Benji Rogers, President and co-founder of PledgeMusic, speaks passionately about an artist’s ability to reach their biggest fans. That’s because he’s been on both sides. He laughs when asked about the amount he spends in support of his favorite artists, and yet it was his own career as a musician that led to the formation of PledgeMusic in the first place. He’s both artist and patron, and his mission with Pledge is to be the bridge that empowers both sides.
The independent songwriter enjoyed a memorable year in 2014, from a very successful Kickstarter campaign and a spot on Andrew Peterson’s Behold the Lamb of God tour to a hit album, As Sure as the Sun, and the aforementioned Dove Award win for New Artist. Yet for those who think Ellie’s the new girl on the block, she wants you to know that such success comes with a “slow build” of the community around her.
For the contemporary Christian radio station out of Humble, Texas, risk is an essential part of the station’s identity. In fact, as Tammy Johnson explains, if employees are not taking risk, then they are failing in their job performance. As the head of KSBJ’s exciting endeavor entitled NGEN, Tammy knows firsthand how important the culture of risktaking is at KSBJ.
When Eddie DeGarmo recently announced his upcoming retirement as the President of Capitol CMG Publishing, it cast a shadow far beyond the walls of his employer. DeGarmo, after all, has been a key figure in every phase of the Christian music industry – from Grammy-nominated artist to record label founder. Consequently, many will feel his absence.
Twenty years is a high mark for any label, but for an independent like Gotee Records, it’s a monumental achievement. Yet Gotee is an atypical label with an artist roster built on genre pioneers and a penchant for pushing the envelope. Their risks have been oft rewarded, and co-founder Joey Elwood says caving in to industry fears is still his primary concern.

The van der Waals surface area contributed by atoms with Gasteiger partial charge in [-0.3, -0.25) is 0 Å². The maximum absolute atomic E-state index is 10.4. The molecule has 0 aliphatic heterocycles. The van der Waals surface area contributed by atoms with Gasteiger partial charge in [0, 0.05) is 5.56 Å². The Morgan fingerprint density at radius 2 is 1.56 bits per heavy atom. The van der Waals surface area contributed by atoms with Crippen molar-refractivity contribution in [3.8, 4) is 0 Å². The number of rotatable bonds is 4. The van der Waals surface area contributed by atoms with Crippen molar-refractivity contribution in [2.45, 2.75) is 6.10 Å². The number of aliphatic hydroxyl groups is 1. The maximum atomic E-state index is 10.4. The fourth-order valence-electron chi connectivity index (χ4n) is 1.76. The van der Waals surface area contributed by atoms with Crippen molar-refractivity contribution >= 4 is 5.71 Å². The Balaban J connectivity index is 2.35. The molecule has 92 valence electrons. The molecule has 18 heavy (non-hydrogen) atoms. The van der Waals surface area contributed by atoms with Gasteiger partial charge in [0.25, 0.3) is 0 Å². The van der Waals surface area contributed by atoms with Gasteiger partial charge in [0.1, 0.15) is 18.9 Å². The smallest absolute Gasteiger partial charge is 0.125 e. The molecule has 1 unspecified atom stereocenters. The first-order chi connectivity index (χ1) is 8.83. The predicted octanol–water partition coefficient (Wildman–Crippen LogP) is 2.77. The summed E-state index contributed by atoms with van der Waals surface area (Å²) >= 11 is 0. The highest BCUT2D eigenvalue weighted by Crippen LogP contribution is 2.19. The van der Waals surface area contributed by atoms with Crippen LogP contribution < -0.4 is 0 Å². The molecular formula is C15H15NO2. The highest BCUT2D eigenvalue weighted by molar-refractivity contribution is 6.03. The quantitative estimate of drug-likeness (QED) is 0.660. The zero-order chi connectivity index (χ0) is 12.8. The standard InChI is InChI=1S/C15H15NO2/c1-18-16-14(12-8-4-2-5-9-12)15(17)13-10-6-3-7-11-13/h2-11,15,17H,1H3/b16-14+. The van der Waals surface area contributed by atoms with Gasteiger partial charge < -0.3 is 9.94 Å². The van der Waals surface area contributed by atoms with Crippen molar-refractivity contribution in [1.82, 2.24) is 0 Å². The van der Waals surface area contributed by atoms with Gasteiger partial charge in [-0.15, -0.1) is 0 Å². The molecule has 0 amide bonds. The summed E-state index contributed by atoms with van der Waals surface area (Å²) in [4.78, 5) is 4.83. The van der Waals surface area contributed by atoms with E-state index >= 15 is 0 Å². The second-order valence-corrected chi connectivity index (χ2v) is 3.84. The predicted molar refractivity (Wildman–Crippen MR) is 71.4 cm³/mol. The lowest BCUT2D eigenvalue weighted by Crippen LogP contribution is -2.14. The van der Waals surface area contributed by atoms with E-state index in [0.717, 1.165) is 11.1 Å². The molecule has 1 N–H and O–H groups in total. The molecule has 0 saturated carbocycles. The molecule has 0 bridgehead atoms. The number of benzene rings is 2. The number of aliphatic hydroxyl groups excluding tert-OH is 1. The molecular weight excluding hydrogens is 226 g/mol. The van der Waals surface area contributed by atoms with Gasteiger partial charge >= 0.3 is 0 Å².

Ed Leonard was born for this. As the son of Daywind founder Dottie Leonard Miller, Ed has witnessed first-hand the company’s growth from a start-up in a garage to a multi-faceted cornerstone in the Christian music industry over the last 27 years.
The era of the music video is often referred to in past tense, when MTV actually played music videos and artists could become as known for their visual creativity as their songwriting. A major success for Mandisa recently showed that the music video is still alive and well.
Andrew Peterson expected to meet his goal and perhaps even exceed it. What he didn’t expect was the tidal wave of support, appreciation and community he felt after his recent Kickstarter campaign for a new novel as the end result capsized the initial target. Andrew has built a sizable fan base after 15-plus years as a singer-songwriter, the development of the acclaimed Christmas tour “Behold the Lamb of God” and his Christy Award-winning Wingfeather Saga series of young adult fantasy novels. It’s not surprising, then, to see an seasoned artist turn to crowdfunding for a new project.